Bolaji, your satement about Apple "the company seeks to demonstrate it is taking seriously allegations of workers' rights violations and other illegal or socially unacceptable practices in its supply chain" is a welcomed resolve and a proof that change is welcomed by Apple.
This is good news and a bold approach to a nagging problem. I have read comments that monitoring of supply chain suppliers and contractors is huge and may be impossible. I am happy to see that Apple is putting on the "can do" spirit and actually putting its suppliers, contractors, and manufacturers on notice to be audited and frequently too.
Certainly this is one of the solutions the company is implementing in response its own audit of its supply chain to assure human rights, health, and safety of all workers by suppliers and contractors . I am hopeful that Apple's leadership will make others follow.
This is not any simple problem if you really want to solve. But if there is a standard body, (I suppose it is there) the OEM's should take their help in certifying the manufacturers that they are following the rules and regulations and have the certificates by the standard body. This organization should get the audit done every six months and should share the results with their customers (OEM's). This kind of system will probably reduce the issue like more work hors and under age labor practices.
As I have stated in prior posts, maybe there is a happy medium to be had. If costs rise in order to better working conditions then it is to the benefit of the labor force in China. Maybe costs don't have to rise to a level where outsourcing no longer makes sense. While no one wants to see costs rise, no one wants to see human right violations in the name of saving a $1. Maybe with some the audits and potential working condition improvement oversees, the western world can start to be more competitive and keep or bring back jobs.
If all the manufacturers experienced increased cost savings then a new leveled playing field is created. If pricing to consumers increase, well, that is a small price to pay for ensuring better working conditions and everyone's human rights.
While all the measures taken and the standards imposed by Apple may seem very noble and generous, the harsh reality is the fact that all of these involves either an increase in cost or a reduction in worker productivity. Ultimately, the cost of production goes up. This essentially kills the purpose of outsourcing the manufacturing to companies abroad. I think the situation is a paradox - companies can either go for cost-savings or for better employee treatment and work conditions. Achieving both of these almost seems impossible.
I think you make a key point Bolaji--by publishing these results, Apple holds itself accountable for the improvements. Apple did not have to go into the level of detail it did in outlining the abuses it found or the corrective actions it has yet to take. Even if the media wasn't watching Apple's every move, you can be sure competitors are. Any deviation from the plan will be flagged.
Management of supply chain always remains as a nightmare to me. any small change can create huge problems at the same time it can bring a vibrant change to an organization. I am still apprehensive on the thought of audit it will incur huge loss of time in the supply chain and also may need new resources to make this process functional. but definitely on the other side it will add lot of value to the company and the workers may be benefited will also increase the standards of the components in turn the product.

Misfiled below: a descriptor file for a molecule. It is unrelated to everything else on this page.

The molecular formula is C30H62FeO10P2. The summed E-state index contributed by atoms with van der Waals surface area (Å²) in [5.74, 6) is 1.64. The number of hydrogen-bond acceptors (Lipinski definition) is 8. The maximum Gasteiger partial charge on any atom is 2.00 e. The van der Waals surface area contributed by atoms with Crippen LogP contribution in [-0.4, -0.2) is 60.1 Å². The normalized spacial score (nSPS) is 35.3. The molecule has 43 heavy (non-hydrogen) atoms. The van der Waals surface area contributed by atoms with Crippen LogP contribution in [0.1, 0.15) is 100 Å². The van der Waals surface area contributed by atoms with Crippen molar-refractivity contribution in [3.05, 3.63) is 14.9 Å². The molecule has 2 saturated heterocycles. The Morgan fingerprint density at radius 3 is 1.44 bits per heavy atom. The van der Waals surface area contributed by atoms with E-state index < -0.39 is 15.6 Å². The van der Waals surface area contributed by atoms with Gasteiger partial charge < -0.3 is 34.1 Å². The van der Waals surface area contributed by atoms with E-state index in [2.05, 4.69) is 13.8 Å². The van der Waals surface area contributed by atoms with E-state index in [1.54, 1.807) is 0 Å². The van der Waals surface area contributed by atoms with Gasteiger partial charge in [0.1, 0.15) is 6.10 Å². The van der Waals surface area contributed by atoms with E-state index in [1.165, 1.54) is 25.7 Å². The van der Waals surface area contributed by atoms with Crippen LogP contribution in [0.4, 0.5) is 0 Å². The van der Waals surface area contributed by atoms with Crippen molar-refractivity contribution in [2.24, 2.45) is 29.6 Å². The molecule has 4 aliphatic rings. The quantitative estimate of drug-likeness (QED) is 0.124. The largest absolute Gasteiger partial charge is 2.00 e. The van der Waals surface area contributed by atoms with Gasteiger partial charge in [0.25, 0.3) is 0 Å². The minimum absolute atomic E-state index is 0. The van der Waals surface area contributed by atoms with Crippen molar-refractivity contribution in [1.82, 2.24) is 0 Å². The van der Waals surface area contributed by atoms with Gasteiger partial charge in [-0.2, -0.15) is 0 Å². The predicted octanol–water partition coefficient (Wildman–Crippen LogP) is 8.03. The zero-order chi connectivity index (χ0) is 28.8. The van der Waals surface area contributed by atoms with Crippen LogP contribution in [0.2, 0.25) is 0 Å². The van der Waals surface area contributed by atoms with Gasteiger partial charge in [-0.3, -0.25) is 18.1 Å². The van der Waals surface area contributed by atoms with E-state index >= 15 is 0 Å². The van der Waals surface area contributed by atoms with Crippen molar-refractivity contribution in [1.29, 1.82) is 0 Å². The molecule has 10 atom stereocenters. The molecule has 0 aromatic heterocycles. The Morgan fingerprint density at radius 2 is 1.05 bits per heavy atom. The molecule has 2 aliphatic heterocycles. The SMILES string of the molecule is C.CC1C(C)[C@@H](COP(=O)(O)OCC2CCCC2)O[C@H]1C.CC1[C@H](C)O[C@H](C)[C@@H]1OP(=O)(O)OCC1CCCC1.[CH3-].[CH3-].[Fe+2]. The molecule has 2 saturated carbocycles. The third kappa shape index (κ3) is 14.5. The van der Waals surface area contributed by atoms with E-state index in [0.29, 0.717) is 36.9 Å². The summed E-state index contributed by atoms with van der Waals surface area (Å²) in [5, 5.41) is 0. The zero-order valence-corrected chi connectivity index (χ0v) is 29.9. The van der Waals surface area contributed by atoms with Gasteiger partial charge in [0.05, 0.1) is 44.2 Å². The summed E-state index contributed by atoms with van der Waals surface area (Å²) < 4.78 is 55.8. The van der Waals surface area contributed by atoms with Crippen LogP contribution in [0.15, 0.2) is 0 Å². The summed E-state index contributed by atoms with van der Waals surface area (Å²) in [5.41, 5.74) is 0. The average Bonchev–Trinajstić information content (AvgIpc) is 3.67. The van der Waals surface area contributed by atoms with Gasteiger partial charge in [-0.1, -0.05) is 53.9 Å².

EBN Dialogue enables and encourages you to participate in live chats with notable leaders and luminaries. Not only editors and journalists, but the entire EBN community is able to comment and ask questions. Listed below are upcoming and archived chats.
Thailand Stages a Comeback Join EBN contributor Jennifer Baljko on Thursday August 23, 2012, at 11:00 a.m. EST for a live chat on how electronic manufacturers in Thailand have shored up their supply chain to reduce the impact of future natural disasters.
Microsoft Surface: Potential Winners & Losers What are the implications for the electronics industry supply chain of Microsoft Corp.'s decision to launch its own tablet PC? Join industry veteran and EE Times' systems and OEM expert Rick Merritt on Tuesday, July 3, at 12:00 pm EDT for a Live Chat on this subject.
Join EBN contributor Jennifer Baljko on Thursday August 23, 2012, at 11:00 a.m. EST for a live chat on how electronic manufacturers in Thailand have shored up their supply chain to reduce the impact of future natural disasters.
Peter Drucker famously said "Trying to predict the future is like trying to drive down a country road at night with no lights while looking out the back window." Yet in the razor's-edge world of electronics—with a lean supply chain and just-in-time demands—the need to know the future is vital.
You've heard the saying "the No. 1 supply chain risk is your people." That hasn't always been the case. But today's complex global supply chain requires a new type of multitalented employee. It's one who understands, finance, marketing, economics, is savvy with technology, graceful with relationships and can think analytically.
Where are these people? Are universities properly preparing the next generation supply chain professionals? How do train your existing workforce for these new, demanding positions?
Brian Fuller, editor-in-chief of EBN, will lead a 60-minute Avnet Velocity panel discussion that will ask and answer these and other questions swirling around today's supply-chain talent challenges.